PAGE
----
I might have to visit here more often, myself. I like reasoned discussion about religion, and that can be hard to find!
I think one thing a lot of people tend to forget when looking at the meanings and reasoning of scripture is the context of a) the rest of the Bible and b) the culture the Bible “grew up” in. The Bible wasn’t passed down or written in a vacuum.
There is much that is timeless, don’t get me wrong. There is much that was culturally specific that we can draw application from. But there is also the need to look at these hotly debated subjects and wonder what the danger was at the time of writing that made these passages important. (For instance, tattoos: Does God just hate skin art, or was there some pagan or cultural reason that God wanted people not to mark themselves permanently for someone or something that was not within the bounds of morality? Or was it a dangerous practice, before sanitation became more sophisticated? Before we invoke God’s everlasting condemnation of an action, we might be able to wield forgiveness and acceptance for something that might be harmless, relatively safe, and even used to proclaim God’s greatness in our culture.)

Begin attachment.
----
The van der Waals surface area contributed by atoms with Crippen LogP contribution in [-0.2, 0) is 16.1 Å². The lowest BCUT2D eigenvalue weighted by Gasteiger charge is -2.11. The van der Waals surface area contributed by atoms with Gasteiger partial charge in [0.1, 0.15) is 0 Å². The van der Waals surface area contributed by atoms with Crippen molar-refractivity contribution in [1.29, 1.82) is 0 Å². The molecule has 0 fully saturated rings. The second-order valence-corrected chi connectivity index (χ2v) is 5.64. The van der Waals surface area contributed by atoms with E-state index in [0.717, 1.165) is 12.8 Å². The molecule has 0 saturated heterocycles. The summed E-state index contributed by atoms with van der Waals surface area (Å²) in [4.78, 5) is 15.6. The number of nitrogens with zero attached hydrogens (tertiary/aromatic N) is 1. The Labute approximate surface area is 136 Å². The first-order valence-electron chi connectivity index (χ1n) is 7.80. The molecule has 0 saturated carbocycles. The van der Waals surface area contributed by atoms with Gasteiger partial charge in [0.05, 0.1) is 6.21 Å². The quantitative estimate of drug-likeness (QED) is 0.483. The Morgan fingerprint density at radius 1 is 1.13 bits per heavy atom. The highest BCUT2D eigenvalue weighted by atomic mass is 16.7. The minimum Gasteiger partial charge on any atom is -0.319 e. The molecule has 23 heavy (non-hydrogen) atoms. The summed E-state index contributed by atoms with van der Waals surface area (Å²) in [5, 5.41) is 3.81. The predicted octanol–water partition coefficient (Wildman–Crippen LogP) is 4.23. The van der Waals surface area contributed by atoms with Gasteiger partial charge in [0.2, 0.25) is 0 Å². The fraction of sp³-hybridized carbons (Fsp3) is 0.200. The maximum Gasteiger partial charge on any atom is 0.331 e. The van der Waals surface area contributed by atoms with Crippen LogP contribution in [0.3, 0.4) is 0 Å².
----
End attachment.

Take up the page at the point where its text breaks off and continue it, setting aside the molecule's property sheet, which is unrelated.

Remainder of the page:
It blows my mind that people completely ignore that aspect of Biblical, even historical, truth to force their beliefs on others (or get others to reject their beliefs, which may be accurate but unpopular). I am not talking about anyone in this thread, but the attitude of Bible-thumping that @RoadRunner mentioned, or cherry-picking to “disprove” either a Christian or non-Christian argument.
For instance, I grew up in a church that didn’t allow women leadership in the services, because of one or two verses in the New Testament, addressing two different cultures, taken out of context to be God’s New Law for time and eternity. I struggled for YEARS (I still do, since old habits die hard, and my parents still attend that church and believe I’m wrong), until I was able to leave and find something more in line with my understanding of scripture. I now go to a church that is allowing me to speak on Romans 16 this Sunday. I’ve preached there several times now, but this is like icing on that cake.
Being able to crush centuries-held beliefs on 1 Tim 2:12 under the weight of cultural context would be the cherry on top. Someday…
I have written (and need to write more) in a blog on the topic of women leadership and the roles of women in the Church at large. I want to branch out into other topics, but this one keeps being so relevant. I’ve linked to it in the Literacy group, but I can link to it here, too: Seeking Aleithia